The old Myer building in central Fremantle used to be crammed full of artisan shops. You could spend hours in there browsing at your own ease everything from antique furniture too rare design brands that aren’t usually sold here in Australia. I travelled down there only recently to spend the morning hoping of getting a lot of birthday present and mother’s day shopping done all in one go. Only to find that the building had become a large construction site. The new development dubbed the Kings square (Fremantle), perhaps to evoke the recently redeveloped kings square in Perth (construction was completed in 2015). After I go over my annoyance at a misleading Facebook page that claimed the whole complex was still open, I began to appreciate the magnitude of this new development for Fremantle. The 270 million dollar project designed by renowned Fremantle architects, Kerry Hill and Associates boast that it will renew Freo city centre. The redevelopment self-styled as FOMO is expected to create more the 2,100 new jobs as well as produce a massive boast too the Fremantle economy. In my research however, I have failed to find any concrete evidence for the numbers advertised or the date that they will manifest.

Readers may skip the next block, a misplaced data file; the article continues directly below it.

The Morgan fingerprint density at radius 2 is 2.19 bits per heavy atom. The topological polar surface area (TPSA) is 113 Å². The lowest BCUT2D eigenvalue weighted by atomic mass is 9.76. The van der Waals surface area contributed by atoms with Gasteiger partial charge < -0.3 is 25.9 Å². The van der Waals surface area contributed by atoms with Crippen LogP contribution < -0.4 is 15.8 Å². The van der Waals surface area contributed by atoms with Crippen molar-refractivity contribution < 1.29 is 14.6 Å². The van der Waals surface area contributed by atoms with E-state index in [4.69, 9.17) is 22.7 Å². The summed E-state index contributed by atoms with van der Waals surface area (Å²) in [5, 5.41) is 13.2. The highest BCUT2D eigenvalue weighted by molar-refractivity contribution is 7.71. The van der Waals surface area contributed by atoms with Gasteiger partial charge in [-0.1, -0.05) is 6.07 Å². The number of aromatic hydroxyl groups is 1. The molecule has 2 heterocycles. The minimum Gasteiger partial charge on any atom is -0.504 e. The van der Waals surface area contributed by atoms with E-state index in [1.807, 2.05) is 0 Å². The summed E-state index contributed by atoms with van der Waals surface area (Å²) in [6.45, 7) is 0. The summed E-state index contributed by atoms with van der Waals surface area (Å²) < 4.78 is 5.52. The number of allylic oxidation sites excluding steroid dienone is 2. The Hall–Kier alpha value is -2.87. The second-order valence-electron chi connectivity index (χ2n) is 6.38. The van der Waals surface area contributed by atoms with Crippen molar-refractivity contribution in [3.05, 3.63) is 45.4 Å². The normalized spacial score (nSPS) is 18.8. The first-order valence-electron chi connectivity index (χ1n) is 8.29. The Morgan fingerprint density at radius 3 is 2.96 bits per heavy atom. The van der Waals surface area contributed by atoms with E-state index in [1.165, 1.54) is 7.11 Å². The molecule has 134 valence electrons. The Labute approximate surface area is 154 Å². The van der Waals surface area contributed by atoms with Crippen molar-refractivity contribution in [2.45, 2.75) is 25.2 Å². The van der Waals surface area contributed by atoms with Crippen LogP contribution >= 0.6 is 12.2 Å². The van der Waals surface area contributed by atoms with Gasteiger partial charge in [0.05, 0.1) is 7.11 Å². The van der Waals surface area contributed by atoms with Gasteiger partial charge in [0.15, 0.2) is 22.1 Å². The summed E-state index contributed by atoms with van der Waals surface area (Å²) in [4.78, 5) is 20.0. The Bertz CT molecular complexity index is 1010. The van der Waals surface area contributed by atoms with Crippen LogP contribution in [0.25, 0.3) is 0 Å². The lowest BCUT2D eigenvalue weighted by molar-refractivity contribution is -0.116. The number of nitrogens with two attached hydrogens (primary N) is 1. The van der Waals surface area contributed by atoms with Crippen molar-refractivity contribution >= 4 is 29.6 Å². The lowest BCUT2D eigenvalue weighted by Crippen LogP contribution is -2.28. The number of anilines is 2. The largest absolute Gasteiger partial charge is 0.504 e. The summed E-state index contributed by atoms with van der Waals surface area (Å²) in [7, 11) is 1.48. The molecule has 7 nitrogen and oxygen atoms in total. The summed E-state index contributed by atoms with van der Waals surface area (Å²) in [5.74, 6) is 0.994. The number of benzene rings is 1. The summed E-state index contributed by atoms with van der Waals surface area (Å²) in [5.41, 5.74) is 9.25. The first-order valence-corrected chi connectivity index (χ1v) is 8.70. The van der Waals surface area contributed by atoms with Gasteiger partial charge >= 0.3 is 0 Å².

On that sunny morning I decided to console myself for the wasted trip with a coffee and some brunch at a local café and a quick browse through the local shops. There are a lot of good Sammy’s and Vinnies shops around Fremantle’s city centre. These shops are a proverbial shopping gold mine as it presents the possibility of finding unique clothing without the outlandish price tag as well as the thrill of instant gratification, which is lost with internet shopping. The discrepancy between the existing retail experience in Fremantle and the excessive shopping culture I suspect the name FOMO promises brings to mind indirect displacement caused by gentrification. In Pop culture FOMO means Fear of Missing Out, this party cry of a generation I fear is fundamentally at odds with the existing condition of Fremantle
Perhaps my investigation into gentrification has made me rather cynical. However it is worth looking at this project from both perspectives. In the words of Tom Slater, a professor of Geoscience at the university of Edinburgh “from the penthouse as well as the sidewalk”. For the investors (the penthouse dwellers) Sirona Capital and the city of Fremantle stand to make a large return on their $220 Million and $50 Million investments respectively. However for the city’s most poor and vulnerable it will represent another signifier, as well as the sky rocketing rents that them and their class are no longer welcome in Fremantle.